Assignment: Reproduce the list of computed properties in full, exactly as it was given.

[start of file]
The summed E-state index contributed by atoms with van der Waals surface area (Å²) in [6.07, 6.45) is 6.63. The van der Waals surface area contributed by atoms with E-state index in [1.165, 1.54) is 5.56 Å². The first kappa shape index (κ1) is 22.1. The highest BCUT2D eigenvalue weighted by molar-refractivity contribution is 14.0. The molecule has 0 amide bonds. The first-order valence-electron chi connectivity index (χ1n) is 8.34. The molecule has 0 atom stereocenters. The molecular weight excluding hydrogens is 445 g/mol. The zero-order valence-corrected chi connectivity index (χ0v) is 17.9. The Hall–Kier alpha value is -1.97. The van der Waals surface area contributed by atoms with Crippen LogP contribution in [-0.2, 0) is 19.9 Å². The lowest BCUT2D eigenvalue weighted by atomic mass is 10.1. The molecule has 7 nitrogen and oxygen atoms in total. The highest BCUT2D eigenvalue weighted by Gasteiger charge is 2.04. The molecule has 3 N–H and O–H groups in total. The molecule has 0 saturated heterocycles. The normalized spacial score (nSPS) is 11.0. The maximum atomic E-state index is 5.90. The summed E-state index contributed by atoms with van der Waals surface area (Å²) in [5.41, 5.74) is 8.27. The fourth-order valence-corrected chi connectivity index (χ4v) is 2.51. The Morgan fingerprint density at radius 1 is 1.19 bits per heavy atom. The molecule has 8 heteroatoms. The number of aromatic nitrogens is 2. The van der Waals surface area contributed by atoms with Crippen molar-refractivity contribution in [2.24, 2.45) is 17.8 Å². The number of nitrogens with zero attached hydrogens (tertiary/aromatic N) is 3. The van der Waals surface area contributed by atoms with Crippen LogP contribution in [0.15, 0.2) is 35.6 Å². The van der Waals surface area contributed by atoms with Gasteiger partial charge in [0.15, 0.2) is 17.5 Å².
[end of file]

The summed E-state index contributed by atoms with van der Waals surface area (Å²) in [6.07, 6.45) is 6.63. The van der Waals surface area contributed by atoms with E-state index in [1.165, 1.54) is 5.56 Å². The first kappa shape index (κ1) is 22.1. The highest BCUT2D eigenvalue weighted by molar-refractivity contribution is 14.0. The molecule has 0 amide bonds. The first-order valence-electron chi connectivity index (χ1n) is 8.34. The molecule has 0 atom stereocenters. The molecular weight excluding hydrogens is 445 g/mol. The zero-order valence-corrected chi connectivity index (χ0v) is 17.9. The Hall–Kier alpha value is -1.97. The van der Waals surface area contributed by atoms with Crippen LogP contribution in [-0.2, 0) is 19.9 Å². The lowest BCUT2D eigenvalue weighted by atomic mass is 10.1. The molecule has 7 nitrogen and oxygen atoms in total. The highest BCUT2D eigenvalue weighted by Gasteiger charge is 2.04. The molecule has 3 N–H and O–H groups in total. The molecule has 0 saturated heterocycles. The normalized spacial score (nSPS) is 11.0. The maximum atomic E-state index is 5.90. The summed E-state index contributed by atoms with van der Waals surface area (Å²) in [5.41, 5.74) is 8.27. The fourth-order valence-corrected chi connectivity index (χ4v) is 2.51. The Morgan fingerprint density at radius 1 is 1.19 bits per heavy atom. The molecule has 8 heteroatoms. The number of aromatic nitrogens is 2. The van der Waals surface area contributed by atoms with Crippen molar-refractivity contribution in [2.24, 2.45) is 17.8 Å². The number of nitrogens with zero attached hydrogens (tertiary/aromatic N) is 3. The van der Waals surface area contributed by atoms with Crippen LogP contribution in [0.15, 0.2) is 35.6 Å². The van der Waals surface area contributed by atoms with Gasteiger partial charge in [0.15, 0.2) is 17.5 Å².